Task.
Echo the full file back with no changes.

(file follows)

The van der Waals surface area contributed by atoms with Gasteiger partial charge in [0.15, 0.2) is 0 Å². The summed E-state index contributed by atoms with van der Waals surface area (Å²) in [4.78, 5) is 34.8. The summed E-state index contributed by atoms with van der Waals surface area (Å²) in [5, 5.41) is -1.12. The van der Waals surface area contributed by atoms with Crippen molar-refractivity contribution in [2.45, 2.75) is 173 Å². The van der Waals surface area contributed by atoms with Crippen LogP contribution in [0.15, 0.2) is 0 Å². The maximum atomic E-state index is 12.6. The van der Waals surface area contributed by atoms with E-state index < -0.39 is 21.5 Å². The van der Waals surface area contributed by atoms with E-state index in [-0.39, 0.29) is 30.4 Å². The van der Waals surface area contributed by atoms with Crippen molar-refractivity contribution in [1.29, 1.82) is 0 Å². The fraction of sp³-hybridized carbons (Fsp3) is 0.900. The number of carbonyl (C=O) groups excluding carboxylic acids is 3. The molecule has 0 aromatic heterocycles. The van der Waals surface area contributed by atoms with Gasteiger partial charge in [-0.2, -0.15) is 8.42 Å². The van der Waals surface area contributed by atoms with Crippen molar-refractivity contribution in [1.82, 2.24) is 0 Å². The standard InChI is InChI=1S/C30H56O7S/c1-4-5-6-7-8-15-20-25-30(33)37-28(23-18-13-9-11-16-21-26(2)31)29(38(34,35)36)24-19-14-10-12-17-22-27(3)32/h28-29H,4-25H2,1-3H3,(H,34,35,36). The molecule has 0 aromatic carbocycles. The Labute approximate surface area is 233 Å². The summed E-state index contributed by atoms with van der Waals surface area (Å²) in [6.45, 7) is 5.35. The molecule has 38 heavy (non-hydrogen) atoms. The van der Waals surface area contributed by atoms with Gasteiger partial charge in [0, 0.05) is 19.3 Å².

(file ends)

The van der Waals surface area contributed by atoms with Gasteiger partial charge in [0.15, 0.2) is 0 Å². The summed E-state index contributed by atoms with van der Waals surface area (Å²) in [4.78, 5) is 34.8. The summed E-state index contributed by atoms with van der Waals surface area (Å²) in [5, 5.41) is -1.12. The van der Waals surface area contributed by atoms with Crippen molar-refractivity contribution in [2.45, 2.75) is 173 Å². The van der Waals surface area contributed by atoms with Crippen LogP contribution in [0.15, 0.2) is 0 Å². The maximum atomic E-state index is 12.6. The van der Waals surface area contributed by atoms with E-state index < -0.39 is 21.5 Å². The van der Waals surface area contributed by atoms with E-state index in [-0.39, 0.29) is 30.4 Å². The van der Waals surface area contributed by atoms with Crippen molar-refractivity contribution in [1.29, 1.82) is 0 Å². The fraction of sp³-hybridized carbons (Fsp3) is 0.900. The number of carbonyl (C=O) groups excluding carboxylic acids is 3. The molecule has 0 aromatic heterocycles. The van der Waals surface area contributed by atoms with Gasteiger partial charge in [-0.2, -0.15) is 8.42 Å². The van der Waals surface area contributed by atoms with Crippen molar-refractivity contribution in [1.82, 2.24) is 0 Å². The standard InChI is InChI=1S/C30H56O7S/c1-4-5-6-7-8-15-20-25-30(33)37-28(23-18-13-9-11-16-21-26(2)31)29(38(34,35)36)24-19-14-10-12-17-22-27(3)32/h28-29H,4-25H2,1-3H3,(H,34,35,36). The molecule has 0 aromatic carbocycles. The Labute approximate surface area is 233 Å². The summed E-state index contributed by atoms with van der Waals surface area (Å²) in [6.45, 7) is 5.35. The molecule has 38 heavy (non-hydrogen) atoms. The van der Waals surface area contributed by atoms with Gasteiger partial charge in [0, 0.05) is 19.3 Å².